The minority government depends on the backing of Wilders’ to remain in office. The controversy concerns 1.6% of GDP deficit reduction mandated by EU rules (see background), which would likely entail substantial cuts to health and pension spending.
The Wall Street Journal reported that the Dutch Central Bank piled on the government to reach agreement and warned that protracted talks could lead to increased borrowing costs for the country.
“This is no wild guess. If the uncertainty rises, this will have an impact on the creditworthiness of the Netherlands,” Central Bank Chief Klaas Knott reportedly said.
The opposition has called for new elections if the talks collapse. But opinion polls show no single party would win a majority if an election were held now, making this a less likely option.
Liberal Prime Minister Mark Rutte’s coalition partner, the Christian Democrats, has plunged in popularity while Wilders’ Party of Freedom has lost some ground since the 2010 election.
In recession since July, the Netherlands has since become one among the eurozone’s worst performers, expected to shrink 0.9% this year, while triple-A peers Germany, Finland and Luxembourg are seen growing.
Anti-immigrant and anti-bailout
The anti-immigrant, Islamophobic and eurosceptic Wilders is also likely to use the negotiations to pressure the government on asylum-seekers and the eurozone crisis.
Immigrant groups fear, however, they could pay the price he demands for his support. “It is threatening,” said Ahmet Azdural, director of Turkish lobby group IOT which was set up to promote minority issues. “In the last 10 years, the climate has really changed for immigrants and people who are different.”
“We want to come to an agreement but not at any price,” Wilders told reporters earlier this month.
Wilders' price is likely to be an even tougher line on asylum-seekers and immigrants, particularly Muslims. He has previously called for a closed-door policy and opposes letting fellow members of the European Union work in the Netherlands.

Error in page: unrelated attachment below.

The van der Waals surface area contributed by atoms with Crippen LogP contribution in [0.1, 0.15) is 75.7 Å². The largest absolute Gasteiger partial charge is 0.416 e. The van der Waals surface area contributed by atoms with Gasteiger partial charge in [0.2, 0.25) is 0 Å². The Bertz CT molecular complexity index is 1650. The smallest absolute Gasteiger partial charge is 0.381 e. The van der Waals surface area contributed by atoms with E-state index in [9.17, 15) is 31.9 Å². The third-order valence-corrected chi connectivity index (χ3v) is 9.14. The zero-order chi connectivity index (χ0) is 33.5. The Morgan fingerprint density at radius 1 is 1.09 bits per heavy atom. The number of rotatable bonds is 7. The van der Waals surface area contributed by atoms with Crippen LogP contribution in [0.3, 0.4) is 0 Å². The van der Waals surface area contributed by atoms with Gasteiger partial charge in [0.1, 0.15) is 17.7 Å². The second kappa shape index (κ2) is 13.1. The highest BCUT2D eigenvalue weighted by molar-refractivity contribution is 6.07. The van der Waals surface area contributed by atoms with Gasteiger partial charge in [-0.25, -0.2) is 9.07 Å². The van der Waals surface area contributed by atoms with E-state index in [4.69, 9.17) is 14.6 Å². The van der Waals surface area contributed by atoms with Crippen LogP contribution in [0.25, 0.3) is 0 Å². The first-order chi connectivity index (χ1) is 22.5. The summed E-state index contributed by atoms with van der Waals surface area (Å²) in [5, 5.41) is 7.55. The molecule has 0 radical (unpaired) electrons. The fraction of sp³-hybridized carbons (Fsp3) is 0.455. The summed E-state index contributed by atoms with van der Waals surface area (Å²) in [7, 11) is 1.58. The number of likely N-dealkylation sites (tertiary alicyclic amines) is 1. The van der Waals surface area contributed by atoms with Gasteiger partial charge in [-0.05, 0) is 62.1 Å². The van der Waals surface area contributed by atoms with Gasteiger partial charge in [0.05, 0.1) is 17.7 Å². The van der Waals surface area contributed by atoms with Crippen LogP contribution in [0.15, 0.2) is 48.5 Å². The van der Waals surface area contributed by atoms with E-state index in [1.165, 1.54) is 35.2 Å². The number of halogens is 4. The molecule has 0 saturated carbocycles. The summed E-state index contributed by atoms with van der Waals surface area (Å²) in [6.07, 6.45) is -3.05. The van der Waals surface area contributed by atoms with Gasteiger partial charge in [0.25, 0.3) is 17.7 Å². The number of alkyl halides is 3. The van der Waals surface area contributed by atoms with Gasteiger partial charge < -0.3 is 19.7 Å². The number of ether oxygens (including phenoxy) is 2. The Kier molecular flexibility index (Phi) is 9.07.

His anti-Islam rhetoric, likening the Koran to Adolf Hitler's Mein Kampf, has elicited death threats, and for many years he moved between various safe houses, and used disguises such as wigs and glasses when travelling.
Since storming onto the political scene in 2004, Wilders has made a significant mark. He has influenced Dutch immigration policy and set the tone of public debate, whether on Muslims and burqas or bailouts and the euro, in what once would have been regarded as politically incorrect language.
His pact with the minority coalition, signed in September 2010, sets out policies he wants this government to adopt.
Some could soon be implemented. For example, the cabinet recently proposed a law banning face-covering veils worn by some Muslim women, one of his demands, and recently agreed to a law which would ban dual nationality and set stricter conditions for obtaining Dutch citizenship.
Wilders opposes eurozone bailouts and says Greece should leave the euro: “We are paying for the Greeks’ beers and ouzo. That has to stop,” he told journalists recently.
A member of Wilders’ Freedom Party announced this week he would quit the party in a move that would further weaken the coalition's hold on power. Hero Brinkman said he would not let Rutte’s government collapse, but stopped short of pledging unconditional support for new budget cuts.